The argument progresses easily. The internet is designed as a fault tolerant network. It (and this happens rarely in the course of human history) is a design that perfectly hits its goals; if a node goes dark, it transparently and automatically routes around it. The problem with censorship, is it causes exactly that: A node goes dark. Attempting censorship of the internet is attempting to go against exactly that which it was designed for, and it is unlikely to work. China, which has invested god knows how many billions of yen into its great firewall, is still unable to stifle dissidence. Technologies such as Tor allow encrypted routing of data. Censorship simply doesn’t work, it just drives the information underground.
There are strong parallels with prohibition here. It’s a commonly accepted truism nowadays that prohibition simply doesn’t work, whether it’s related to drugs, alcohol, or in this case information. When the government makes something illegal that people want, people find other ways of obtaining it, and censorship is no different. Encrypting your travels across the internet is unbelievably easy, and when everyone decides to do that so they can access the latest site whichever incompetents that pretend to represent the populace have decided is unsuitable for people to expose themselves to it suddenly makes everything worse: the site is still accessable, but now noone knows who’s accessing it, any data that IS important is lost to encryption (and I’m sure the govt. will have a lot to say about terrorist communication with respect to this, leading to an interesting if slightly spurious argument: is a govt that pushes censorship encouraging terrorism?). It’s lose-lose really.
That the maliciously ignorant authorities in countries trying to censor the internet (Australia, UK, Ireland, France - not China as I feel their govt. is more sinister than incompetent) haven’t realised the futility of such mandated information filtering is worrying, and angers me more than I could practically express in words.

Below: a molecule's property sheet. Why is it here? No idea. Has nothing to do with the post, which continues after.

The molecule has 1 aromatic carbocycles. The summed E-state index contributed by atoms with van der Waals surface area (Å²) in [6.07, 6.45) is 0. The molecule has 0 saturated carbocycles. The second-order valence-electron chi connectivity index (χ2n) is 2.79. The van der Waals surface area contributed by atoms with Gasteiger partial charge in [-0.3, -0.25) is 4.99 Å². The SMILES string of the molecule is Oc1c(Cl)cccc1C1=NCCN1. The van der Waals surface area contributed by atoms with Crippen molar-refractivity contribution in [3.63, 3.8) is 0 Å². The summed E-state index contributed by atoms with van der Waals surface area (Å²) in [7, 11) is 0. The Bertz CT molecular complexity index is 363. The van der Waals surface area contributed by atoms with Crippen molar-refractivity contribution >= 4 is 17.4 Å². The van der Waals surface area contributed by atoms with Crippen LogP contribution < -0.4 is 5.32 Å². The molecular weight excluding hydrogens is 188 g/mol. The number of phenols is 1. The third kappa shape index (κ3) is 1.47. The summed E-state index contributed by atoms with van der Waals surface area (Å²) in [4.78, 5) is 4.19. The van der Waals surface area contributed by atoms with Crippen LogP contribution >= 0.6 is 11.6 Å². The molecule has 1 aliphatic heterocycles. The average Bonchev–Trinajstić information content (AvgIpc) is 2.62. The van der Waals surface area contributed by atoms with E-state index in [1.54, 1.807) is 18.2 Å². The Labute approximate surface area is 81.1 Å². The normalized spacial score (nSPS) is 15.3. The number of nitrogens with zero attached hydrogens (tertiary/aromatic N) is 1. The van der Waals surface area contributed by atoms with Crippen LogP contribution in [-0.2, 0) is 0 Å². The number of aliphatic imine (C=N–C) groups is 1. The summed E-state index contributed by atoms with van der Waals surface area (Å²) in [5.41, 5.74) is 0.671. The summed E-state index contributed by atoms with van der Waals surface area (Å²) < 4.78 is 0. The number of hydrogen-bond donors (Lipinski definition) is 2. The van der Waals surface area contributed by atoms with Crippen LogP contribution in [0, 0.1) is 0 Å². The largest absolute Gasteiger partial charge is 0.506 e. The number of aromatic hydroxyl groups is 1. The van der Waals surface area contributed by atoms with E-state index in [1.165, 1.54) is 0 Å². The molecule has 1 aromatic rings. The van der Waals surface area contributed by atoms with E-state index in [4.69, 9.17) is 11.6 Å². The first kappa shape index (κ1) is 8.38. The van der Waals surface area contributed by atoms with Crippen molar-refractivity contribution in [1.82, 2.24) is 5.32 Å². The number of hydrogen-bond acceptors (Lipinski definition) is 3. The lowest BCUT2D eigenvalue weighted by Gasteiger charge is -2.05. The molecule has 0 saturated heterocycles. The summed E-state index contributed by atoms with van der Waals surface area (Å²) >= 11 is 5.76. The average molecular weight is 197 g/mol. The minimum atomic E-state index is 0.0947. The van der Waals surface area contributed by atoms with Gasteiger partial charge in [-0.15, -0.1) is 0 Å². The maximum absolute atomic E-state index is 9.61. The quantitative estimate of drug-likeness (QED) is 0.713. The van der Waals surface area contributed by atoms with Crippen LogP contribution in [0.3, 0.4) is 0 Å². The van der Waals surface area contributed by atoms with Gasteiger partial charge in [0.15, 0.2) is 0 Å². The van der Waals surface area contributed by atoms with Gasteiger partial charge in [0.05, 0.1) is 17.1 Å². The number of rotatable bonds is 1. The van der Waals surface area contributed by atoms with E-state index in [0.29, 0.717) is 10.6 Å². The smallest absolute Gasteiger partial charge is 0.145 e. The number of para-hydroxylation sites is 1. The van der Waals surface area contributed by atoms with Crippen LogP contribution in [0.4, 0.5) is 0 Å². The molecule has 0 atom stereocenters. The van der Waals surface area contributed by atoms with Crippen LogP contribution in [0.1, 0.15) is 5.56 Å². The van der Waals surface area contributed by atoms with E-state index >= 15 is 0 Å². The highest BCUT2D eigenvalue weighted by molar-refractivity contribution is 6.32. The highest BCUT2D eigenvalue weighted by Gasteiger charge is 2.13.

I’m going to preface this by saying I am in no way educated on political theory, psychology, or any information whatsoever that would inform and probably discredit what I’m going to say next.
I watched the leaders debate last night, along with (I’m hoping) a large proportion of the country. It was illuminating in many ways, but what really stood out to me was the difference in political style between Nick Clegg and the other two. My political views are fairly congruent to the lib dems anyway, so when I say I thought Clegg was the clear winner I’m probably not adding much of value to the debate. There were however some rather sinister overtones that reshaped my views of the blue and red inputs to the political system.
I think Clegg said it best when he asserted “the more I listen to these two attack each other, the more they sound the same.” Indeed, that was more prescient than I think he realised. The continuous bleatings of the same tired sob stories (though Clegg wasn’t entirely innocent on that front) and populace-pandering platitudes struck me as the last gasps of a pre-technological mindset that can’t really grasp the realities of today.
Look at the evidence: 180,000 tweets during the debate (though I am loathe to use Twitter statistics in any sort of serious discussion), live streams on the internet, and the BBC alone had upwards of 500 comments on its feedback page for the topic by the time the leaders had finished their summing up speeches. Technology is not just a single topic for the political mindset of the now, it is a core, underlying paradigm shift that Labservatives simply don’t understand. Nor am I suggesting that the Lib Dems are utilising the benefits of the switched on generation fully, but their promises for civil rights and repeal of the draconian Digital Economy Bill show a step in the right direction.